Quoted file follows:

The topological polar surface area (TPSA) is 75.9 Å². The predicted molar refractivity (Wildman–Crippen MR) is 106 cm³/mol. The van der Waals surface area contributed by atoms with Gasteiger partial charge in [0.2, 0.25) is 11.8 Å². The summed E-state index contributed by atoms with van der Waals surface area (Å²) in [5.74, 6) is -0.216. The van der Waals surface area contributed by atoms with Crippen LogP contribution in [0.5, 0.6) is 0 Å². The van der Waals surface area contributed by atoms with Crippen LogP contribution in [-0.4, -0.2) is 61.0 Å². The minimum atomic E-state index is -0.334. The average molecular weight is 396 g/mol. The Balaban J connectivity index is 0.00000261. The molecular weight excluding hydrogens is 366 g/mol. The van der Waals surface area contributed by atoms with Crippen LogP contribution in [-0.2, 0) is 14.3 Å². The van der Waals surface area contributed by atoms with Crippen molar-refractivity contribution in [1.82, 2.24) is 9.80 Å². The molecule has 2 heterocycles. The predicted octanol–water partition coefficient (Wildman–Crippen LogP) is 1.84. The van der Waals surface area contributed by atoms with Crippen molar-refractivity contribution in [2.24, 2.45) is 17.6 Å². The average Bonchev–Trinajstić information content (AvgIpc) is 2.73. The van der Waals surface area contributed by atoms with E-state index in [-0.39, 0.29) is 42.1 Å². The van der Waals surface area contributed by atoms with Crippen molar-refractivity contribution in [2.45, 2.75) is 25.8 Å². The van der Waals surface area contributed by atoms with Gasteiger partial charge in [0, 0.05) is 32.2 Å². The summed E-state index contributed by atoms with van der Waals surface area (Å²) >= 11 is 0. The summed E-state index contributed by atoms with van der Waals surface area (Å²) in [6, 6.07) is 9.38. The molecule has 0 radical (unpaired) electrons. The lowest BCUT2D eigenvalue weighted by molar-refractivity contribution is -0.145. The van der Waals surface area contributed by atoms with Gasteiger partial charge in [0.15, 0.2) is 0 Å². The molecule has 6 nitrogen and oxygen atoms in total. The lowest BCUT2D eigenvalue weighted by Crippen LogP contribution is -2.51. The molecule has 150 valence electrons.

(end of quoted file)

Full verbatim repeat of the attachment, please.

The topological polar surface area (TPSA) is 75.9 Å². The predicted molar refractivity (Wildman–Crippen MR) is 106 cm³/mol. The van der Waals surface area contributed by atoms with Gasteiger partial charge in [0.2, 0.25) is 11.8 Å². The summed E-state index contributed by atoms with van der Waals surface area (Å²) in [5.74, 6) is -0.216. The van der Waals surface area contributed by atoms with Crippen LogP contribution in [0.5, 0.6) is 0 Å². The van der Waals surface area contributed by atoms with Crippen LogP contribution in [-0.4, -0.2) is 61.0 Å². The minimum atomic E-state index is -0.334. The average molecular weight is 396 g/mol. The Balaban J connectivity index is 0.00000261. The molecular weight excluding hydrogens is 366 g/mol. The van der Waals surface area contributed by atoms with Crippen LogP contribution in [-0.2, 0) is 14.3 Å². The van der Waals surface area contributed by atoms with Crippen molar-refractivity contribution in [1.82, 2.24) is 9.80 Å². The molecule has 2 heterocycles. The predicted octanol–water partition coefficient (Wildman–Crippen LogP) is 1.84. The van der Waals surface area contributed by atoms with Crippen molar-refractivity contribution in [2.24, 2.45) is 17.6 Å². The average Bonchev–Trinajstić information content (AvgIpc) is 2.73. The van der Waals surface area contributed by atoms with E-state index in [-0.39, 0.29) is 42.1 Å². The van der Waals surface area contributed by atoms with Crippen molar-refractivity contribution in [2.45, 2.75) is 25.8 Å². The van der Waals surface area contributed by atoms with Gasteiger partial charge in [0, 0.05) is 32.2 Å². The summed E-state index contributed by atoms with van der Waals surface area (Å²) >= 11 is 0. The summed E-state index contributed by atoms with van der Waals surface area (Å²) in [6, 6.07) is 9.38. The molecule has 0 radical (unpaired) electrons. The lowest BCUT2D eigenvalue weighted by molar-refractivity contribution is -0.145. The van der Waals surface area contributed by atoms with Gasteiger partial charge in [0.15, 0.2) is 0 Å². The molecule has 6 nitrogen and oxygen atoms in total. The lowest BCUT2D eigenvalue weighted by Crippen LogP contribution is -2.51. The molecule has 150 valence electrons.